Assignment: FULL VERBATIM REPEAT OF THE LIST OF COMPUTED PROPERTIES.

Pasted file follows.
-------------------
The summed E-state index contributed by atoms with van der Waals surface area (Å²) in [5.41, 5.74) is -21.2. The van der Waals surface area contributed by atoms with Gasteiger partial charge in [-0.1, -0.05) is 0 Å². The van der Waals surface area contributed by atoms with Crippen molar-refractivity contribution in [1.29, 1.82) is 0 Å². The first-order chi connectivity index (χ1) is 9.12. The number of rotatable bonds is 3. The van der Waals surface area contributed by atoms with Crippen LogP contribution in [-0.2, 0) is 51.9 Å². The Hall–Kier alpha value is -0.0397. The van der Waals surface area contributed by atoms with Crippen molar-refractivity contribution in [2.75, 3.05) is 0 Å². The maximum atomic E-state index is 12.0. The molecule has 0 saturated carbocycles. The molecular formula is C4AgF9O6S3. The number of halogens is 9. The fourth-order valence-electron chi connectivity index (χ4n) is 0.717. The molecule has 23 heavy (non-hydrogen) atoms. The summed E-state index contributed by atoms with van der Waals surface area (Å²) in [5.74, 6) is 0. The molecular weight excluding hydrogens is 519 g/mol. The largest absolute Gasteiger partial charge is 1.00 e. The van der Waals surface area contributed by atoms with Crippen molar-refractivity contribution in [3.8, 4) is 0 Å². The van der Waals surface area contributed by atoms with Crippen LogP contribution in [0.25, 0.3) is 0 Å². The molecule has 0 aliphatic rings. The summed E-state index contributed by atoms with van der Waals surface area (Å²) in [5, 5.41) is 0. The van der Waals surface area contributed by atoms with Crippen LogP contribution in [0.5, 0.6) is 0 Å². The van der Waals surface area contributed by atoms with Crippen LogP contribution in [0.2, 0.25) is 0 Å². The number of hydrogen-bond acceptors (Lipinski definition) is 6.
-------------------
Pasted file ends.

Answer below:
The summed E-state index contributed by atoms with van der Waals surface area (Å²) in [5.41, 5.74) is -21.2. The van der Waals surface area contributed by atoms with Gasteiger partial charge in [-0.1, -0.05) is 0 Å². The van der Waals surface area contributed by atoms with Crippen molar-refractivity contribution in [1.29, 1.82) is 0 Å². The first-order chi connectivity index (χ1) is 9.12. The number of rotatable bonds is 3. The van der Waals surface area contributed by atoms with Crippen LogP contribution in [-0.2, 0) is 51.9 Å². The Hall–Kier alpha value is -0.0397. The van der Waals surface area contributed by atoms with Crippen molar-refractivity contribution in [2.75, 3.05) is 0 Å². The maximum atomic E-state index is 12.0. The molecule has 0 saturated carbocycles. The molecular formula is C4AgF9O6S3. The number of halogens is 9. The fourth-order valence-electron chi connectivity index (χ4n) is 0.717. The molecule has 23 heavy (non-hydrogen) atoms. The summed E-state index contributed by atoms with van der Waals surface area (Å²) in [5.74, 6) is 0. The molecular weight excluding hydrogens is 519 g/mol. The largest absolute Gasteiger partial charge is 1.00 e. The van der Waals surface area contributed by atoms with Crippen molar-refractivity contribution in [3.8, 4) is 0 Å². The van der Waals surface area contributed by atoms with Crippen LogP contribution in [0.25, 0.3) is 0 Å². The molecule has 0 aliphatic rings. The summed E-state index contributed by atoms with van der Waals surface area (Å²) in [5, 5.41) is 0. The van der Waals surface area contributed by atoms with Crippen LogP contribution in [0.5, 0.6) is 0 Å². The van der Waals surface area contributed by atoms with Crippen LogP contribution in [0.2, 0.25) is 0 Å². The number of hydrogen-bond acceptors (Lipinski definition) is 6.